Should Supreme Court Justices have term limits?

The Supreme Court is the highest court in the United States, but it's not above debate over how it should be run. With the unexpected death of Justice Antonin Scalia in 2016 and the recent death of Justice Ruth Bader Ginsberg, some are calling for term limits for the top judges in the land. Others object to changing the lifetime appointments to the court, saying it would be difficult to amend the Constituion to do so. Should Justices get the gavel after 18 years? 10 years? Longer? Or should they serve for life or until resignation?

investigate

Why Did The Framers Give Lifetime Tenure To Supreme Court Justices?

Scalia's Death Revives Call For Supreme Court Term Limits

Is It Time To Reconsider Lifetime Appointments To The Supreme Court?

Additional resources to think about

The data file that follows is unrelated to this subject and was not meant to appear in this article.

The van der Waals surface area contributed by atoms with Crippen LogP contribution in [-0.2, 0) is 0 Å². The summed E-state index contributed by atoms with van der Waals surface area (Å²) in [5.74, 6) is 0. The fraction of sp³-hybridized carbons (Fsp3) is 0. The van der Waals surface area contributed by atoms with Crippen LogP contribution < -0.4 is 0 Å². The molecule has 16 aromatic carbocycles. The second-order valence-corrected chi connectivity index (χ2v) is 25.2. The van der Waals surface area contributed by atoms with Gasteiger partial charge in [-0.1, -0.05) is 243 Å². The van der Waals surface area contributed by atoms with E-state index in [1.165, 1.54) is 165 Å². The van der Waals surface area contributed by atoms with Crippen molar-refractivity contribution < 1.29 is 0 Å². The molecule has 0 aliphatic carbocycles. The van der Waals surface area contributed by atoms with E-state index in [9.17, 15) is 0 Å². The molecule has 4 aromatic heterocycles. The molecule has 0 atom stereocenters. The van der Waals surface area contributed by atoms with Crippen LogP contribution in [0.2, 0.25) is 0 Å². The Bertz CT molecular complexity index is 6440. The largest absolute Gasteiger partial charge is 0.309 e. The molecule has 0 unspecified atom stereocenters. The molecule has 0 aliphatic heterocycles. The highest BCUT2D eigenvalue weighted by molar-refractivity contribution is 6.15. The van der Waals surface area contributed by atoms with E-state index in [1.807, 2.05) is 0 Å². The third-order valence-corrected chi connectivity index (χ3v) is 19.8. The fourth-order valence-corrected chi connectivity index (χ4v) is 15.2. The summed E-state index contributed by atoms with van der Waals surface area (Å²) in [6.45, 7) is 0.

Should we elect our Supreme Court Justices?
This America From Scratch video asks if, instead of term limits, should we elect our Supreme Court Justices instead?

Justice Kagan on SCOTUS Term Limits: "Maybe"
Hear what Justice Elaina Kagan has to say about term limits for SCOTUS.

Justice Breyer on Supreme Court Term Limits
Hear what Justice Stephen Breyer has to say about term limits.

Reuters/Ipsos Poll: Americans favor Supreme Court term limits
This poll from 2015 discusses what Americans think about term limits for the Supreme Court.

Florida House Wants Justices Gone After 12 Years
The United States Supreme Court isn't the only Supreme Court talking about term limits. Head down south to see how the issue has affected Florida's highest court.

Should the U.S. Supreme Court have term limits?
This article from Fast Company talks about how one non-partisan, grassroots organization is looking to change the Supreme Court - and what it means for the future.

Why Supreme Court Term Limits Won't Work and What to Do Instead
This opinion piece from Slate is an interesting look into the debate over Supreme Court term limits and what reforms should or shouldn't happen.

Supreme Decision
Put the gavel in the hands of students as they play this game from iCivics, an educational learning platform created and designed with the guidance of Former Supreme Court Justice Sandra Day O'Connor.

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